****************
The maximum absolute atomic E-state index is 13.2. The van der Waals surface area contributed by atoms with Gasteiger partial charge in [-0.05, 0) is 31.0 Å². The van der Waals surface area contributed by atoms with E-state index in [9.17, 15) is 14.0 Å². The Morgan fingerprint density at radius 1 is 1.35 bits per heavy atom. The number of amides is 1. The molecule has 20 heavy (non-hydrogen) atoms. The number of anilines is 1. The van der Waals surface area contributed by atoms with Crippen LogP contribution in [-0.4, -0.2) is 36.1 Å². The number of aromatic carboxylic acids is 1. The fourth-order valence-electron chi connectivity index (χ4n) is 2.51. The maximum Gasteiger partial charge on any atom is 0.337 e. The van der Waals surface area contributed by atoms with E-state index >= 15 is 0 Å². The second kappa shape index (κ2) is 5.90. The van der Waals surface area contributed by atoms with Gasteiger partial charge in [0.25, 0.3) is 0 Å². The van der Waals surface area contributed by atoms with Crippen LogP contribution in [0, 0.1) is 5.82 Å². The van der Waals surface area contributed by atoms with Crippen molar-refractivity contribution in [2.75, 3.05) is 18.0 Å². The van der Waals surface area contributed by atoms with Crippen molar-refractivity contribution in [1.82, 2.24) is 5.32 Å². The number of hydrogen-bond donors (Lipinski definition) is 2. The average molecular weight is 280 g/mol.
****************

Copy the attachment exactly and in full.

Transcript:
The maximum absolute atomic E-state index is 13.2. The van der Waals surface area contributed by atoms with Gasteiger partial charge in [-0.05, 0) is 31.0 Å². The van der Waals surface area contributed by atoms with E-state index in [9.17, 15) is 14.0 Å². The Morgan fingerprint density at radius 1 is 1.35 bits per heavy atom. The number of amides is 1. The molecule has 20 heavy (non-hydrogen) atoms. The number of anilines is 1. The van der Waals surface area contributed by atoms with Crippen LogP contribution in [-0.4, -0.2) is 36.1 Å². The number of aromatic carboxylic acids is 1. The fourth-order valence-electron chi connectivity index (χ4n) is 2.51. The maximum Gasteiger partial charge on any atom is 0.337 e. The van der Waals surface area contributed by atoms with E-state index >= 15 is 0 Å². The second kappa shape index (κ2) is 5.90. The van der Waals surface area contributed by atoms with Gasteiger partial charge in [0.25, 0.3) is 0 Å². The van der Waals surface area contributed by atoms with Crippen LogP contribution in [0, 0.1) is 5.82 Å². The van der Waals surface area contributed by atoms with Crippen molar-refractivity contribution in [2.75, 3.05) is 18.0 Å². The van der Waals surface area contributed by atoms with Crippen molar-refractivity contribution in [1.82, 2.24) is 5.32 Å². The number of hydrogen-bond donors (Lipinski definition) is 2. The average molecular weight is 280 g/mol.